Burundanga dangers


Colombia is the center for another type of drug crime. Burundanga, a relative of the sedative and motion-sickness drug scopalamine, has been implicated in date rapes and robberies. Its effect is to block the victim’s memory and reduce willpower.

In November ’05 my sister-in-law, Sally Mejia, who lives in Bogota, was approached by two women and somehow they caused her to inhale the Burundanga. As a result, she told them how much she had in her bank, went with them to an ATM, emptied her account for them and also gave them all the jewelry she was wearing. Fortunately, nothing else happened to her.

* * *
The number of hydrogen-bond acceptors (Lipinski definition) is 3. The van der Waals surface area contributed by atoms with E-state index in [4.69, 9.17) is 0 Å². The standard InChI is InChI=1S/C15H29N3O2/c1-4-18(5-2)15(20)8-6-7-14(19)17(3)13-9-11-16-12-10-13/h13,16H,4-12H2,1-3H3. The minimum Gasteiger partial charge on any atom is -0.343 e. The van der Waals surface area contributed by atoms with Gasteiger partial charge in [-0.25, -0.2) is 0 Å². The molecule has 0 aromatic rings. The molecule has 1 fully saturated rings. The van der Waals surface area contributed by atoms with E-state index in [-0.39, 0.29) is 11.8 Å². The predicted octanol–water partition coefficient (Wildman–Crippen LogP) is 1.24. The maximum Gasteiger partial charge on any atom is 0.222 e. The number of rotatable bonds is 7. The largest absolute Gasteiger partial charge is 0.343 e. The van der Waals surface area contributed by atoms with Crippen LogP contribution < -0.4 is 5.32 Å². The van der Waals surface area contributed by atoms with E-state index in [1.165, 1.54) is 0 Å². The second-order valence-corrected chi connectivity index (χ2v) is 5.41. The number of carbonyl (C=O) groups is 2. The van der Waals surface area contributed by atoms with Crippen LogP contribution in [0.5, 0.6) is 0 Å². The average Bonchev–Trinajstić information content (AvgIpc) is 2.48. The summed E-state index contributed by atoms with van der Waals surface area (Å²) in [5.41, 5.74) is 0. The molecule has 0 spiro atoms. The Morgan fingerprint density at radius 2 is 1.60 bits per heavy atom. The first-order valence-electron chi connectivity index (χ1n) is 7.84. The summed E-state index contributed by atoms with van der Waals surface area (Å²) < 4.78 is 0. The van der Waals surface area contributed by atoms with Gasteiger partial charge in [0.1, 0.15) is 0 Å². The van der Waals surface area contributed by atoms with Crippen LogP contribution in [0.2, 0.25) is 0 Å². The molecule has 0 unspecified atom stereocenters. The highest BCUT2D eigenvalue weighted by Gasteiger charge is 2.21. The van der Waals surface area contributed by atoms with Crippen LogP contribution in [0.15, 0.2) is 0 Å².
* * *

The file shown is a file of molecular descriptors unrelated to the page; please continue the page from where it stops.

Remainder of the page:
CHARLES CAMERON
Morgan Hill, CA

Editor’s note: ITN does not usually publish secondhand accounts, but, in researching this letter, enough sources were found backing up the use of Burundanga in crimes to make printing this warning worthwhile. One frequently cited source is an article in the July 3, 1995, issue of “The Wall Street Journal,” which quoted then-defense minister Fernando Botero as saying, “. . . it is a very serious problem.” The article also said there were 500 victims of Burundanga crimes in Bogota each month. The drug can be given to victims in food, drink, chewing gum or cigarettes or dusted on paper. ITN spoke with Ms. Mejia, who said that Burundanga crimes are still frequently reported in Colombian newspapers. She suggests not wandering alone in the city.